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Mastering Leadership: Top Tips for New Business Owners to Empower and Guide Their Teams to Success

Unlocking the potential of your workforce — expert tips for new business owners to foster productivity and triumph.

Mastering Leadership: Top Tips for New Business Owners to Empower and Guide Their Teams to Success

Unlocking the potential of your workforce — expert tips for new business owners to foster productivity and triumph.

Starting a new business is an exciting journey, but it comes with many challenges. One of the most important tasks for any new business owner is learning how to effectively lead and manage employees. At, we frequently work with entrepreneurs who are eager to get their businesses off the ground but need guidance on the leadership side.

In this article, we’ll provide tips for new business owners on how to start strong by setting their employees up for productivity and success.

READ: From Employee to Entrepreneur — Top Tips for Making a Successful Switch 

Set clear expectations upfront

When bringing on new hires, don’t just hand them a job description and leave them to figure things out. Take time to explain your vision for the company, their role, and what success looks like. Clarify how their performance will be measured and share any metrics you’ll use to track progress. Define not only the required daily tasks but the overall goals and results you expect them to achieve in their position.

Providing clear expectations from day one equips employees to stay focused. It also makes managing performance easier down the road, as you’ll have predefined standards to reference in feedback discussions.

Create opportunities for input

Employees who feel heard and valued are more engaged at work. While the business founder naturally has the final say on major decisions, create opportunities for staff to share ideas and provide input.

You might hold periodic brainstorming sessions to collect innovative ideas for improving processes or services. Or send out anonymous surveys asking what’s working well and what could be better. Employees on the front lines often recognize issues or notice customer needs that those in leadership roles miss. Gaining their perspectives leads to better-informed decisions.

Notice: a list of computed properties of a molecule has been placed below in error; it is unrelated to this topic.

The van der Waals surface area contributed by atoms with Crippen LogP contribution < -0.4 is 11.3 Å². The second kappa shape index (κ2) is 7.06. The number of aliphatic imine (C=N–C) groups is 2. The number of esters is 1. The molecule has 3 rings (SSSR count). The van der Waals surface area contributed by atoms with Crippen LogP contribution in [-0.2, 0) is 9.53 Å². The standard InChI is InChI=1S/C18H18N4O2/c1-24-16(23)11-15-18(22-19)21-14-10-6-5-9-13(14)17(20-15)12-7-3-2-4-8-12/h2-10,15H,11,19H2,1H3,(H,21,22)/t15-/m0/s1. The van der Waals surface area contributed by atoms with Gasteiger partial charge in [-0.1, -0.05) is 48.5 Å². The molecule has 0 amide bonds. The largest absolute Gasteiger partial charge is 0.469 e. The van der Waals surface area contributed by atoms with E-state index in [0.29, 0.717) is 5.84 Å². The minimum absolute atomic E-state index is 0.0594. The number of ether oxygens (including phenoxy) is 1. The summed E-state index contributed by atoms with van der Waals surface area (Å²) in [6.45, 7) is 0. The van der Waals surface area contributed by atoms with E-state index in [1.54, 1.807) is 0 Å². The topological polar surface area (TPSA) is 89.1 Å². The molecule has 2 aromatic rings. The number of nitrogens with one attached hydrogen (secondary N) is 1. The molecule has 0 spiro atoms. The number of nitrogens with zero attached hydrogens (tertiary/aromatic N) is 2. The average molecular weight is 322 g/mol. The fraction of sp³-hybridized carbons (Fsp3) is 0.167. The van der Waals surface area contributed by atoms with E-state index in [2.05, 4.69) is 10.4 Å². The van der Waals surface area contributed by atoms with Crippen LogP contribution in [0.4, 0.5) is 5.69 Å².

READ: How to Craft an Ideal Employee Experience Strategy — 6 Easy Steps

Help employees understand how their role contributes

Micromanaging is demotivating. For optimal productivity, employees need some autonomy in carrying out their responsibilities. But be sure they understand how their individual role ladders up to broader company goals.

Explain how the tasks they complete each day, whether it’s developing products or serving customers, contribute to the success of the business as a whole. This helps them feel invested in the work rather than just going through the motions.

Check in regularly to provide feedback

Don’t just evaluate performance during formal annual reviews. Consistent feedback is key for productivity, as it allows you to reinforce positive progress and promptly address any issues.

Schedule weekly or bi-weekly one-on-one meetings with individual employees. Discuss what they’ve accomplished and any challenges faced recently. Recognize their wins and contributions. Then share constructive input on areas for improvement.

Effective feedback frameworks are critical, as a recent survey found 83% of employees have an annoying coworker. Top complaints included laziness, arrogance and excessive chatter, which regular check-ins can address. Regular check-ins also show employees you’re invested in their growth and make mid-course corrections easier.

READ: 6 Simple Ways to Encourage Employee Wellness — Key Strategies and Benefits

Support Work-life balance

Burnout is bad for business. While occasional overtime may be needed during busy periods, take care not to drive employees into the ground.

Monitor workloads across your team. If someone constantly seems overwhelmed, bring in help or shift assignments. Make sure staff take meal breaks and use vacation time. Model healthy work-life integration in your own schedule as the founder.

Supporting employees’ physical and mental well-being through work-life balance policies leads to higher and more sustainable performance over time.

Balancing employee needs is key, as one report found that professionals dislike overused workplace terms like “new normal” and excessive perks like company swag. With data showing annoyances are common, minimizing them boosts engagement.

Starting a business while effectively managing a team is no small feat. But setting clear expectations, soliciting input, providing feedback and supporting work-life balance places employees on the path to productivity. With engaged and empowered staff behind your vision, you’ll be well on your way to business success.


This article was produced by the team at, your go-to resource for tips, guides, and reviews to help small businesses succeed.